Even Gerry Sutcliffe, the Labour sports minister who introduced the reform that allowed this betting free-for-all, has admitted his government got it wrong. “We did not envisage so much advertising for sports betting before the 9pm watershed,” he told the Commons last November, as he expressed his concern that some of the adverts “almost pressure people into betting”.

Politicians from all parties are starting to wake up to the issue. Last week Harriet Harman announced that Labour was considering introducing a multimillion-pound levy on all sports betting if it wins power. In the House of Lords Labour peers have been pressing the government to change the law to limit gambling adverts on TV. “A lot of the ads are completely misleading,” says Baroness Jones of Whitchurch, who has tabled amendments to legislation. “They say you can place a bet for nothing, but it’s not as simple as that.”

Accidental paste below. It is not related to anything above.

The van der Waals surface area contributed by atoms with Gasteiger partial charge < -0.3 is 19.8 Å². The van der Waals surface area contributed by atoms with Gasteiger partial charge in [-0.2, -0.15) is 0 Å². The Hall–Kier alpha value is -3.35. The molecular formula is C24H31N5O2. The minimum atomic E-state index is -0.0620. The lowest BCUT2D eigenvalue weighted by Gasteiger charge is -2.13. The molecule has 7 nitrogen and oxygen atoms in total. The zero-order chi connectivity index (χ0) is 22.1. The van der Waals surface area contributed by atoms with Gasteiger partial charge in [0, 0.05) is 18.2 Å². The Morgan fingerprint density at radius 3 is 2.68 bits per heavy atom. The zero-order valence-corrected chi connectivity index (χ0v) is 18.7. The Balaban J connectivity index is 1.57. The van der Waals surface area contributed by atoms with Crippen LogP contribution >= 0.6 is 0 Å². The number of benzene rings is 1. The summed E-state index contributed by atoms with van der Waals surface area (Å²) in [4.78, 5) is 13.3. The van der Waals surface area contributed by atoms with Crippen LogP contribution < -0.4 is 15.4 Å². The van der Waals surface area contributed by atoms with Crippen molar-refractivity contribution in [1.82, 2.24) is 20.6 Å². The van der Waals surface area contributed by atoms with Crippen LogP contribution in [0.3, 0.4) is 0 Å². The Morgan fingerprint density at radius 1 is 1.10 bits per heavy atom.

There have been similar moves in the House of Commons, where Jake Berry, MP for Rossendale, introduced a bill attempting to ban betting adverts before 9pm. This, he warns, is the first generation growing up with gambling seen as a socially acceptable form of entertainment enjoyed at home rather than behind darkened windows at the bookies. “Constant adverts for gambling condition young people into believing gambling is a fun, glamorous activity,” he says.

Of course, there are many responsible gamblers, who have the money and self-discipline to win against the odds. But we shouldn’t be encouraging children to think gambling is an integral part of sport. It’s the taking part, or the cheering on, that matters.